By Carol Vaughn —
Congresswoman Elaine Luria toured the construction site of the Eastern Shore’s new regional library in Parksley Thursday.
The $5.3 million, 20,837-square-foot facility, which will be the regional headquarters for the Eastern Shore Public Library system as well as home to the new Eastern Shore of Virginia Heritage Center, is scheduled to be completed by the end of the year.
It is located at 24313 Bennett St., at the site of a former Fresh Pride grocery store.
The library project includes renovating and adding on to the former store.
Ground was broken on the library in October 2019.
The Eastern Shore Public Library Foundation earlier this year was awarded a $500,000 grant following a letter of support to the National Endowment for the Humanities from Luria.
The grant will pay for equipment, furnishings, and technology not included in the construction contract.
“Not only does this put the Eastern Shore’s history in the national limelight, but this also brings the ESVA Heritage Center into the NEH network of humanities institutions, opening doors to new collaborations, support, and opportunities,” said Dr. Art Fournier, chairman of the Foundation’s grant committee, in a press release.
Fournier led a team of volunteers, staff, historians, and archivists who worked on the grant application.
Luria was accompanied on the tour by Accomack County, Parksley, and library representatives, including Parksley Mayor Frank Russell; Accomack County Board of Supervisors Chairwoman C. Reneta Major; Supervisor Paul Muhly; Eastern Shore Public Library Director Cara Burton; Accomack County Administrator Mike Mason; Colette Nelson, president of the ESPL Foundation; Jay Davenport, Foundation vice president; Fournier; Tom Rakowski, Foundation and Steering Committee construction oversight representative; steering committee member Tim Valentine; and Janice Felker, ESPL Youth Services Coordinator.
Burton led the tour, starting at the main entrance.
“I want to recognize the construction workers and R. H. Contracting. With Labor Day coming up, this is an important time to recognize their hard work, going above and beyond during the pandemic to work on this project. It really is a bright spot on the Shore right now to see that, despite the pandemic, we are moving forward and building a new library,” she said, also recognizing Accomack County officials for their help.
Burton told Luria the library project started more than a decade ago.
“There have been volunteers who have sweated a lot of blood, sweat, and tears over these years, raising the funds, pushing and pushing it forward to get to this point,” she said.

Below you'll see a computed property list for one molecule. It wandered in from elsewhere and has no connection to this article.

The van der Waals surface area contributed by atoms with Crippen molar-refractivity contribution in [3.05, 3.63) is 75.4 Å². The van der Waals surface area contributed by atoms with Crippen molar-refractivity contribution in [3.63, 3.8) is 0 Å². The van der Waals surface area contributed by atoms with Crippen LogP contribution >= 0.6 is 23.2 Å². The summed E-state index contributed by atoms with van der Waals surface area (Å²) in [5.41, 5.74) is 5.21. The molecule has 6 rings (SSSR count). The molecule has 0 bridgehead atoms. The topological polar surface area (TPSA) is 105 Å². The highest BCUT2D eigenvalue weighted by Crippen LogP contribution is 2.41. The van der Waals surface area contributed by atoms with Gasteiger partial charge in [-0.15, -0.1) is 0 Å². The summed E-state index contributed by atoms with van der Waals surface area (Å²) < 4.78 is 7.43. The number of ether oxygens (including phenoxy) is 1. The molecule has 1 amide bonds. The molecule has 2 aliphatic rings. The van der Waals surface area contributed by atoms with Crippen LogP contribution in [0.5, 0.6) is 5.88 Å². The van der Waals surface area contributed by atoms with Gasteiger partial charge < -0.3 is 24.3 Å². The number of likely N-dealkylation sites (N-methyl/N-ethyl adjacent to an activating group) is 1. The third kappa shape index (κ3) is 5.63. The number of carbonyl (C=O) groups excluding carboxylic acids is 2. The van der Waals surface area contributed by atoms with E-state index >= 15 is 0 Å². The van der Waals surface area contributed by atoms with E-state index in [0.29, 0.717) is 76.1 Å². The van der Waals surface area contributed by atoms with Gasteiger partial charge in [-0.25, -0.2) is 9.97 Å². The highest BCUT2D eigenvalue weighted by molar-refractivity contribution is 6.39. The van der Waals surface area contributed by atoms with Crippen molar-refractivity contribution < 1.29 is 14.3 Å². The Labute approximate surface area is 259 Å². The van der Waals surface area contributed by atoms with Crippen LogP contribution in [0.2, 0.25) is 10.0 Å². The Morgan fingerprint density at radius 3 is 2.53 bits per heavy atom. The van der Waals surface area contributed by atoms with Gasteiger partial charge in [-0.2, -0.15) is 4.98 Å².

The young adult and conference room areas of the building were put at the front of the new section of the building, where there are large windows, in order to take advantage of natural lighting and also to attract attention, Burton said.
“When young people are walking by the building, they are going to see a lot of activity in this room and it’s going to be very inviting for them to come in,” she said.
The children’s and adult stack areas of the library will be in the footprint of the former grocery store.
Next, Burton led the group down a hallway leading to the Heritage Center, in the addition to the former store.
“This wall on the right is going to be for gallery space, for rotating either artwork or historical displays,” she said.
Burton next led them into the future Eastern Shore Room, which will be a reading room and public space for local history and genealogy, with an office for a professional archivist next door and beyond that a processing room for archival materials.
“It’s almost like a triage area, where new items can come in and they can be isolated,” and processed, she said.
Burton noted that among the library’s historical materials, historian and Methodist minister the Rev. Kirk Mariner in his will donated his collection to the library. He also donated his house to the library foundation to fund an endowment for the archivist position.
“It won’t fully fund it, but that will get it started,” she said.
“We have absolutely no space right now” at the existing library to store additional historical items, she said.
Additionally, the library among its historical materials has the collection of Frances Bibbins Latimer, an Eastern Shore historian who before she died focused on Eastern Shore Black history.
From there, the tour went into the Brooks Miles Barnes Archive Room, named after retired librarian Barnes, who started the Eastern Shore Room back in the 1980s to house historical and genealogical materials.
The room is being constructed to special specifications to protect the archival materials.
“There is such a wealth of documents on the Shore that need preservation,” Burton said.
In addition to the NEH, federal funding for libraries can come through the Institute of Museum and Library Services.
Burton said the library is waiting now to hear whether it will be awarded an IMLS grant applied for.
Additional features of the new library — all of which are lacking in the existing 11,000-square-foot library in Accomac, which dates to 1965 — include a large community meeting room; separate, small rooms for meetings or group study; more space for public computer use; and a maker’s space, where people with shared interests, especially in computing or technology, can gather to work on projects while sharing ideas and equipment.
In addition to $1.5 million from the state, Accomack County contributed $2 million to the project. The remaining $1.5 million was raised by the Eastern Shore Public Library Foundation through fundraisers, capital campaigns, grants, and a loan.